On A Short Pier Lots Riding As State Considers Ways To Profit From Its Priest Lake Property
Dale and Sandy Peringer just spent their first winter in their 1947 lakefront cabin.
They’re spending part of their retirement nest egg on an addition so they can live the rest of their days here, picking huckleberries and drinking in the remote scenery.
Or “until we can’t afford it anymore,” Sandy Peringer qualifies.
Peringer and 354 other residents of state-owned lots on Priest Lake stand to lose in the quest to find more revenue for Idaho’s school system.
Like many summer residents and retirees, Dale Peringer Jr. inherited his cabin from his parents, who built on state land.
Now the land is worth more than anyone dreamed back in the 1940s, and state officials are questioning whether they’re getting the best return on the waterfront investment.
Some residents fear people will be priced out of their lakefront cabins, and the pristine lake will become the exclusive playground of the rich, if the state moves forward with suggestions to raise the rent drastically.
At a state Land Board meeting last week, citizens testified - and some land board members agreed - that the rent the state charges for its lots on Priest and Payette lakes is much too low. The Land Board’s job is to manage state lands in a way that maximizes income to the school endowment fund.
Critics believe the lessees, many of whom are from out of state, are getting an unbelievable deal at the expense of schoolchildren.
Gov. Phil Batt has even suggested that selling the lots and “going to cash” would be more profitable than continuing the lease program.
Last year, the state’s Priest Lake waterfront property was assessed at more than $79 million. The rents raised $823,969. The rent money goes into an endowment fund that primarily benefits schools.
The leases make 1 percent of the land value annually, but are supposed to bring in 2.5 percent under the Land Board’s rental policy, which was established in 1992.
Since 1992, the value of the state’s Priest Lake property has increased from 17 percent to 21 percent each year.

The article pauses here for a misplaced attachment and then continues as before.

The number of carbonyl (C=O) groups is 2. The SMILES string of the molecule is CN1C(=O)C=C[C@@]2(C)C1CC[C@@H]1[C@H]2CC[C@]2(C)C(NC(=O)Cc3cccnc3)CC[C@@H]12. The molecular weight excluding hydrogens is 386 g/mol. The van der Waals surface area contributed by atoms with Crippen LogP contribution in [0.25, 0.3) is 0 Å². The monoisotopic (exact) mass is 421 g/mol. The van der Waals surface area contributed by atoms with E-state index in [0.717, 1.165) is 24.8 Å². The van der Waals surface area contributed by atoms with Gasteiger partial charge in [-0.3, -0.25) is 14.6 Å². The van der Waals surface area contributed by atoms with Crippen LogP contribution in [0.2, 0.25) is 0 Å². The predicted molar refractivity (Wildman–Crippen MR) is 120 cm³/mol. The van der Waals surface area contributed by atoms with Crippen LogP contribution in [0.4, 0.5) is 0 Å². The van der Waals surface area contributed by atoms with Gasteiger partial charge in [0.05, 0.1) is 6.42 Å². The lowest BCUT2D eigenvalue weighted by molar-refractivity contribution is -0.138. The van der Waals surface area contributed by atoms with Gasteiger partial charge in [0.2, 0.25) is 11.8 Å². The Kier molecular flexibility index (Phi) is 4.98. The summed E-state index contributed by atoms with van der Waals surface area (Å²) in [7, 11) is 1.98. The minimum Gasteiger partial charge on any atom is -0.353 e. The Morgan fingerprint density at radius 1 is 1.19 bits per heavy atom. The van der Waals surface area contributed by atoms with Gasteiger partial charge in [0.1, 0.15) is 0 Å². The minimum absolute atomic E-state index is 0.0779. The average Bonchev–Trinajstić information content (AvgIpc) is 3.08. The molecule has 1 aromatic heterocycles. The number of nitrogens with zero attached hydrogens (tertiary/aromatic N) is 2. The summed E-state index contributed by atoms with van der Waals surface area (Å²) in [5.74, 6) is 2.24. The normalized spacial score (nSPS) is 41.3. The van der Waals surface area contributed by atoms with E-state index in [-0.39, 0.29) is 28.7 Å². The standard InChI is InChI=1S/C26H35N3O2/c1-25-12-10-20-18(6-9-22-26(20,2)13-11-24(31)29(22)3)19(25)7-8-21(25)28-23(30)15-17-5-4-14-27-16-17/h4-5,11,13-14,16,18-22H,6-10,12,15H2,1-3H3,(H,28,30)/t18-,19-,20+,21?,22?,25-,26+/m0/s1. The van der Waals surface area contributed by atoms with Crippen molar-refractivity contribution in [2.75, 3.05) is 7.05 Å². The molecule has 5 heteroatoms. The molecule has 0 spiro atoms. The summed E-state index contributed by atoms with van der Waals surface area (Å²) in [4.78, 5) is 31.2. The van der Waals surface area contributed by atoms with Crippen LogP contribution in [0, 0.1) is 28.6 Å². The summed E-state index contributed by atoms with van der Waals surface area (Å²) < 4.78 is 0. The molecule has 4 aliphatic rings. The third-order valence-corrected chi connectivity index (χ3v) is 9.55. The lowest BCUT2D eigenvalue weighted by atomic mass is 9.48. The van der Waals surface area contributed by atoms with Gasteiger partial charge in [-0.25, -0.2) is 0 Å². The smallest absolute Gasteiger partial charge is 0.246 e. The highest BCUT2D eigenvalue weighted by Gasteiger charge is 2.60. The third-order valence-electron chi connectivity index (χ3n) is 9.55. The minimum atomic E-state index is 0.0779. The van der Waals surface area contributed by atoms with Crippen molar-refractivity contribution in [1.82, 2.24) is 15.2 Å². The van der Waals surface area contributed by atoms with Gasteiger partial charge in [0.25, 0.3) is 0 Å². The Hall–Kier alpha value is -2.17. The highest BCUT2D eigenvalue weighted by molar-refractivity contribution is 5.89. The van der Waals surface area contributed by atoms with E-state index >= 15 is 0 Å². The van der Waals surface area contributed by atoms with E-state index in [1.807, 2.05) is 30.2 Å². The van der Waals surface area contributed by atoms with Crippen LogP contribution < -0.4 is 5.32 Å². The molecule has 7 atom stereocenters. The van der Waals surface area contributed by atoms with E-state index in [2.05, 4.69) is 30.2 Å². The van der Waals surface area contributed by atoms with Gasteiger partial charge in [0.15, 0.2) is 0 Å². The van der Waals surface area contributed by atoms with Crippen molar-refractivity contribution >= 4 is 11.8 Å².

Peringer and his wife, Sandy, sold their farmhouse in Rosalia, and followed a lifelong dream when they moved to Priest Lake permanently last year.
They are among a few lessees who live year-round at the lake. Most people only visit in the summer.
“The social environment up there, I would characterize as a second neighborhood,” says Chris Hugo, a Spokane city employee whose family history at Priest Lake goes back to 1906.
“It’s a place where I made some of my most important lifelong friendships,” Hugo says. “Priest Lake is a society, which is something the Land Board fails to realize.”
If the state doubles or triples Hugo’s lease, he might have to give up the cabin, he says. Hugo’s lease is about $3,000 a year. On top of the lease, he pays utilities and property taxes for the cabin. All for about 12 weekends a year.
“I’m not highly paid,” he says.
Preserving the social diversity of Priest Lake or Payette Lake is not among the Land Board’s duties. Yet, some critics of the lease system say state officials have paid too much attention to the concerns of the leaseholders, many of whom aren’t even Idaho residents.
Only 10 percent to 12 percent of Priest Lake’s lessees are from Idaho.
“Why should the lessees be exempt from market forces when the rest of us who pay property taxes aren’t?” asks Sally Trott of Stop the Swap Coalition, which formed to protest a land exchange involving cabin sites on Payette Lake.
“The key issue for me is that no one is above the law,” Trott says. The particular law she refers to is a 1990 statute that requires the Land Board to charge fair market rents.
The Land Board established 2.5 percent of the assessed property value of a cabin site as that target rent. But through negotiations with lessees, the board adopted a 10-year policy in 1992 that won’t achieve that target.
If lessees at Priest Lake were paying the target rent, in 1995 the state would have made $1.9 million - more than twice what it actually received.
That represents about 5 percent of the $35.2 million distributed from the state endowment fund. The portion of the state Department of Education’s budget that comes from the endowment fund is 4.7 percent.
Once money from the cabin leases makes its way to the Coeur d’Alene School District, the fair-market leases would contribute enough money for one administrator’s salary.
Coeur d’Alene schools Superintendent Doug Cresswell, who also happens to be the president of the Priest Lake Lessee’s Association, thinks the current arrangement is fair.
If leases are raised too much, “it will drive the local cabin owners out,” he says. “The people who have leased the cabin sites for years have a lot of ownership and care for the lake.”
Peringer doesn’t mind paying a fair price for his lease, but he agrees with Cresswell.
And if the state decides to sell the lots, then “most people couldn’t afford it,” he says. As for himself, he’d probably have to subdivide in order to keep his home, he guessed.
Then the state shoreline would start to resemble the private shoreline, where “they crowd ‘em up more,” Peringer says.
Aside from visual pollution, Peringer fears the pristine lake may start to suffer other kinds of pollution from overcrowding.
Overall, Peringer thinks the state has done a good job of managing the lake.
“Up till now, they’ve wanted to preserve the lake,” he says. “I like that idea myself.”
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